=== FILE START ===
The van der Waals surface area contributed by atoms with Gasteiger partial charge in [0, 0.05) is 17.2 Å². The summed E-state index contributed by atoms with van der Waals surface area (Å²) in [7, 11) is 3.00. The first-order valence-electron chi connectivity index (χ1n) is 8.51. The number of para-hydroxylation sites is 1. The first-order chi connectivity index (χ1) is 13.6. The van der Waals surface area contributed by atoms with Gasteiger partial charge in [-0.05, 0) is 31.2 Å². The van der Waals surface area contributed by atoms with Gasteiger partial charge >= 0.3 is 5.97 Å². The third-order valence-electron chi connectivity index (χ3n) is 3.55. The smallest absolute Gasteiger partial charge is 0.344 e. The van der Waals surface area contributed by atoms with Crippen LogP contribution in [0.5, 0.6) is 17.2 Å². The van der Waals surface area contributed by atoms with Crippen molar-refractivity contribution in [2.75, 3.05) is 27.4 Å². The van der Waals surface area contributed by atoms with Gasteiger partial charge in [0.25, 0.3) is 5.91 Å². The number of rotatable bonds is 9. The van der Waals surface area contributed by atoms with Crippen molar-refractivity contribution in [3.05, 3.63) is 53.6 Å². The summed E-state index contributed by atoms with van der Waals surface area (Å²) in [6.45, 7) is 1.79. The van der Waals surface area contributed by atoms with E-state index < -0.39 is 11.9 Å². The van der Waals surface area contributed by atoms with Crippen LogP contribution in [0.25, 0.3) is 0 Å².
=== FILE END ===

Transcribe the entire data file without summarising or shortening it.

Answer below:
The van der Waals surface area contributed by atoms with Gasteiger partial charge in [0, 0.05) is 17.2 Å². The summed E-state index contributed by atoms with van der Waals surface area (Å²) in [7, 11) is 3.00. The first-order valence-electron chi connectivity index (χ1n) is 8.51. The number of para-hydroxylation sites is 1. The first-order chi connectivity index (χ1) is 13.6. The van der Waals surface area contributed by atoms with Gasteiger partial charge in [-0.05, 0) is 31.2 Å². The van der Waals surface area contributed by atoms with Gasteiger partial charge >= 0.3 is 5.97 Å². The third-order valence-electron chi connectivity index (χ3n) is 3.55. The smallest absolute Gasteiger partial charge is 0.344 e. The van der Waals surface area contributed by atoms with Crippen LogP contribution in [0.5, 0.6) is 17.2 Å². The van der Waals surface area contributed by atoms with Crippen molar-refractivity contribution in [2.75, 3.05) is 27.4 Å². The van der Waals surface area contributed by atoms with Gasteiger partial charge in [0.25, 0.3) is 5.91 Å². The number of rotatable bonds is 9. The van der Waals surface area contributed by atoms with Crippen molar-refractivity contribution in [3.05, 3.63) is 53.6 Å². The summed E-state index contributed by atoms with van der Waals surface area (Å²) in [6.45, 7) is 1.79. The van der Waals surface area contributed by atoms with E-state index < -0.39 is 11.9 Å². The van der Waals surface area contributed by atoms with Crippen LogP contribution in [0.25, 0.3) is 0 Å².